Office of the future
Analytics will define precisely how, when, why, and where office space is used to maximize employee happiness, retention, reduce absenteeism, and increase productivity.
There will be shared cutting-edge memorable communal spaces. Employees will have choices of open, private, and collaborative spaces.
Technology will impact the office of the future in ways we cannot even envision today.
With increasingly more sophisticated sensors, and computer analyzing programming light years ahead of just a few years ago, there are, probably, consultants who study a workplace and quantitatively ascertain what combination of layout design, wellness amenities, lighting, sunlight, temperature, type of desks, variety of work environments, and all the other factors that go into an office to maximize employee satisfaction as well as work productivity. In the past we had metrics of square feet per employee back in the old days – now a totally new form of metrics might emerge that includes employee retention, absenteeism, happiness, job performance, etc. to tie everything controllable in an office environment in terms the CFO can understand and support.
Big brother is really watching you. New stand-up desks fitted with 120 sensors learn your habit and gently remind you when you need to work differently. If you sit for too long, your chair vibrates, telling you it’s time to stand, and your desk adjusts to your appropriate height. Your key strokes and mouse clicks are monitored, and might lead to suggestions on better ergonomics. Analytics tells your boss whether you even need your own desk versus hot desking for the hours, or days a week you need one. Gensler has 1,000 sensors in its own Manhattan office space.
Big brother can be everywhere, except in the restrooms. Office walls, ID badges, lighting fixtures, HVAC Systems, your chair, desk, and mouse. – Yes, it can be scary! Jan Johnson, of Allsteel, says we need to have a renewed emphasis on understanding work processes and how they support the business of the business.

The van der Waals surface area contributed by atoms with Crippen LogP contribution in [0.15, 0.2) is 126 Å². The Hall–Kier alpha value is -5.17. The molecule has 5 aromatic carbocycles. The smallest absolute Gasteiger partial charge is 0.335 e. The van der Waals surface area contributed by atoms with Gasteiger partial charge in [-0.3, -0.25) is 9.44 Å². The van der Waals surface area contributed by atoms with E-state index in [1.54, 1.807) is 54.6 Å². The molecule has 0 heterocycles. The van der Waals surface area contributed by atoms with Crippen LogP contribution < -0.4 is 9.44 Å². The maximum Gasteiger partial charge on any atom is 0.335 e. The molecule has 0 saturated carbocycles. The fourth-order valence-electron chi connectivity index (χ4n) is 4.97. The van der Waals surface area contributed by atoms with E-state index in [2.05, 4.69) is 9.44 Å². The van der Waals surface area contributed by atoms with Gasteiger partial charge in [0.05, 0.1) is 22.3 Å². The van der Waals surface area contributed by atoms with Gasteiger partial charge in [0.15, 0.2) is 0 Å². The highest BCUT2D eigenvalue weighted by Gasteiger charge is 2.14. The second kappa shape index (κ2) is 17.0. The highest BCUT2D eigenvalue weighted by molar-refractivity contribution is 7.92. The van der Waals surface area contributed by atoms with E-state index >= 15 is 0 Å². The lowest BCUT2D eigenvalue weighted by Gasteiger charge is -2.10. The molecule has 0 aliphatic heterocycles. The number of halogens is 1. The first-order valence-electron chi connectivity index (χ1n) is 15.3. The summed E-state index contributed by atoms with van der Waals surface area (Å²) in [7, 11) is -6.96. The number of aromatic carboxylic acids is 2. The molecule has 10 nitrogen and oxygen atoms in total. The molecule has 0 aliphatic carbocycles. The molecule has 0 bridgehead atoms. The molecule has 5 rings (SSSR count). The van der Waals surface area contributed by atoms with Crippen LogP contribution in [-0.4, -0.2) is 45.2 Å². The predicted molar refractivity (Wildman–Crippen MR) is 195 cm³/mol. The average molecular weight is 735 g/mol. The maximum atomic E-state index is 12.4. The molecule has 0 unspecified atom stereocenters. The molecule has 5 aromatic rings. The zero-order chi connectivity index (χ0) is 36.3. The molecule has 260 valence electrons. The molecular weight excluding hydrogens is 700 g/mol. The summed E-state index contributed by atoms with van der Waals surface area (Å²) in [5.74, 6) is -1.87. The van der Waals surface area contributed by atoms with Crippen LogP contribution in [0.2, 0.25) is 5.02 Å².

A 2015 study conducted by non-profit human resources association WorldatWork shows 96% of organizations’ support employee wellbeing programs, and nearly three-quarters plan to increase wellbeing offerings or activities in the next two years.
The WELL Building Standard sets performance requirements in seven categories – air, water, nourishment, light, fitness, comfort, and mind.
CBRE is huge in this WELL Initiative, and their Los Angeles headquarters achieved WELL certification in 2013. CBRE is now pursuing 100 more buildings to get certified. 90% of its employees said they would not go back to a traditional way of working.
A study done by Gallup, named “State of the American Workplace”, shows that companies that successfully connect and engage employees yield almost 150 percent higher earnings per share compared to peers.
Kylie Roth, Senior Director of Genie’s Workplace Research at Knoll Furniture thinks Gen Z may want or need more privacy / focus spaces than Gen Y, there will be much more employee participation in the office design now than in the past, not just the generation stages like Gen X, but life stages as well. It might be okay to pay $6,000 for a two-bedroom apartment in San Francisco with three of your best friends, not own a car but take Uber, and go out to eat all the time, but then you fall in love, get married and need to decide where you want to raise your future kids … Suburbs maybe?
Brian Pillar, Director of Design with Pivot Interiors, the Smart Office is totally interconnected, security, HVAC, lighting, environmental controls, usage of spaces, seamless and behind the scenes. Living walls, Tana Hall with Gensler referred to a plant wall Shanghai study that showed productivity went way up.
Corporations use design to express the company’s culture. Brian says, Facebook fosters edginess while Apple’s design might be more reserved.
Some industries and companies have no offices at all, you can book a 3 to 4 person collaboration room, larger rooms, office pods – Some tech workers sometimes want to meet where they are totally unconnected.